A. The FBI arrested 11 people in 2010 on suspicion they were part of a Russian espionage ring, living under deep cover and false names so they could penetrate American society and build relationships with academics, policy-makers, and entrepreneurs regarding finance and defence. Here in Canada in 2006, CSIS had “reasonable grounds to believe” that a foreign national living under the name Paul William Hampel was a member of the Sluzhba Vneshney Razvedki [SVR] — Russia’s main foreign intelligence agency and a successor to the now-defunct KGB. Court documents refer to a November, 2002, edition of Jane’s Intelligence Digest, which reported that the “Russian Federation was engaged in a massive stepping-up of espionage activities in Europe and North America” and that the agency was especially ramping up efforts in cities with “sizeable Russian emigre communities, such as Toronto.” The statement of information said so-called illegals use “legends created from false identities” based on identities of deceased people and communicate by “covert means to their control officers in Moscow.”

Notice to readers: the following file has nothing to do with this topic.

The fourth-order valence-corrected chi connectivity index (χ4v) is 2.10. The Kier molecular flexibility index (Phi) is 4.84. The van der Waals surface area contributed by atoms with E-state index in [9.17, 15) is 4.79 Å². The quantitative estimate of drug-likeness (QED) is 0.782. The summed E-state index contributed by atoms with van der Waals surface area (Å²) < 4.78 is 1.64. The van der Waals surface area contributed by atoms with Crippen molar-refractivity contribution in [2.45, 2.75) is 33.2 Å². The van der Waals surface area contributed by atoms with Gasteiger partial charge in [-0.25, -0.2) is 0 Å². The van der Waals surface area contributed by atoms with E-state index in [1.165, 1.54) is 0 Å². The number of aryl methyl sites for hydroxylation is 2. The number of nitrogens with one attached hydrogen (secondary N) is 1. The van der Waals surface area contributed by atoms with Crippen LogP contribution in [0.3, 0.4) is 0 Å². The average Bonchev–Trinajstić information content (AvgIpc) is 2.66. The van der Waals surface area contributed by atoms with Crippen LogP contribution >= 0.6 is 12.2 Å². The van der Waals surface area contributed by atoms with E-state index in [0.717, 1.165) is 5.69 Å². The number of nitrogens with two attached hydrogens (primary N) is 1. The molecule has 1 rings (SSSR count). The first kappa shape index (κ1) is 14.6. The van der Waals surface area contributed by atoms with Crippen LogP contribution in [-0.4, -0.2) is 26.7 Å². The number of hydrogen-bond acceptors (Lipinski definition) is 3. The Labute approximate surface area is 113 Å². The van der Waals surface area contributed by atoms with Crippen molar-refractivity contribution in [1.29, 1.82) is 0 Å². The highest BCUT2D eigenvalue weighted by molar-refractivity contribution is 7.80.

Q. How might this impact Canada’s relationship with its allies?
A. National Defence Minister Peter MacKay said this case will not damage Canada’s reputation abroad, telling reporters in Ottawa on Tuesday: “Let me assure you, our allies have full confidence in Canada.” Prof. Wark said our allies will be “careful about throwing stones,” given any one of them could become vulnerable to espionage at any given time. That said, he explained there could be “a lot of pain” associated with this alleged breach. “It depends on what, exactly, was lost through SLt. Delisle’s [alleged] betrayal,” he said. “But I don’t think it’ll have lasting consequences unless he betrayed the Holy of Holies of naval intelligence.”
“I tremble for my country when I reflect that God is just; that his justice cannot sleep forever.” Thomas Jefferson